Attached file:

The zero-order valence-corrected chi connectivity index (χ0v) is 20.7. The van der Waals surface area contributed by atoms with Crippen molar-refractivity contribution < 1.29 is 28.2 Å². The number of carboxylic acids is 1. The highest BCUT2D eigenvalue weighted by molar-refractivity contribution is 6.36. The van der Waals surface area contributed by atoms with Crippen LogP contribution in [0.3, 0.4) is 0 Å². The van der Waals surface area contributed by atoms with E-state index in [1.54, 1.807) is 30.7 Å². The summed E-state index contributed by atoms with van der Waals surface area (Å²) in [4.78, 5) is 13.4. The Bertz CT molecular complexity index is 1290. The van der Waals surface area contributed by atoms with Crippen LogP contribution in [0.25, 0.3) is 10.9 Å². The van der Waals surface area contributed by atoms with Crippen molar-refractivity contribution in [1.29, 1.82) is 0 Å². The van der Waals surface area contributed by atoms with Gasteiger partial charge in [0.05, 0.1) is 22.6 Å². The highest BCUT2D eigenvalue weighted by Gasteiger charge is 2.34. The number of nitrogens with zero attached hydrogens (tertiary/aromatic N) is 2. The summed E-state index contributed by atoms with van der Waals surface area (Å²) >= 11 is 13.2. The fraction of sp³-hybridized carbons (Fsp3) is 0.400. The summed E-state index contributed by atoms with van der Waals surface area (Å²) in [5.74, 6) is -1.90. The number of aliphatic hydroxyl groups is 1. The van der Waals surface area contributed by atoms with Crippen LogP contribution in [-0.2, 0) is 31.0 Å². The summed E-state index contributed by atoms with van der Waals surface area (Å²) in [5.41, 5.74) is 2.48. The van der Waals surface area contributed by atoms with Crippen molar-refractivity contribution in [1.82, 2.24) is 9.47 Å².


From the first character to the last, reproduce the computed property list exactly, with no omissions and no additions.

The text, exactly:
The zero-order valence-corrected chi connectivity index (χ0v) is 20.7. The van der Waals surface area contributed by atoms with Crippen molar-refractivity contribution < 1.29 is 28.2 Å². The number of carboxylic acids is 1. The highest BCUT2D eigenvalue weighted by molar-refractivity contribution is 6.36. The van der Waals surface area contributed by atoms with Crippen LogP contribution in [0.3, 0.4) is 0 Å². The van der Waals surface area contributed by atoms with E-state index in [1.54, 1.807) is 30.7 Å². The summed E-state index contributed by atoms with van der Waals surface area (Å²) in [4.78, 5) is 13.4. The Bertz CT molecular complexity index is 1290. The van der Waals surface area contributed by atoms with Crippen LogP contribution in [0.25, 0.3) is 10.9 Å². The van der Waals surface area contributed by atoms with Crippen molar-refractivity contribution in [1.29, 1.82) is 0 Å². The van der Waals surface area contributed by atoms with Gasteiger partial charge in [0.05, 0.1) is 22.6 Å². The highest BCUT2D eigenvalue weighted by Gasteiger charge is 2.34. The number of nitrogens with zero attached hydrogens (tertiary/aromatic N) is 2. The summed E-state index contributed by atoms with van der Waals surface area (Å²) >= 11 is 13.2. The fraction of sp³-hybridized carbons (Fsp3) is 0.400. The summed E-state index contributed by atoms with van der Waals surface area (Å²) in [5.74, 6) is -1.90. The number of aliphatic hydroxyl groups is 1. The van der Waals surface area contributed by atoms with Crippen LogP contribution in [-0.2, 0) is 31.0 Å². The summed E-state index contributed by atoms with van der Waals surface area (Å²) in [5.41, 5.74) is 2.48. The van der Waals surface area contributed by atoms with Crippen molar-refractivity contribution in [1.82, 2.24) is 9.47 Å².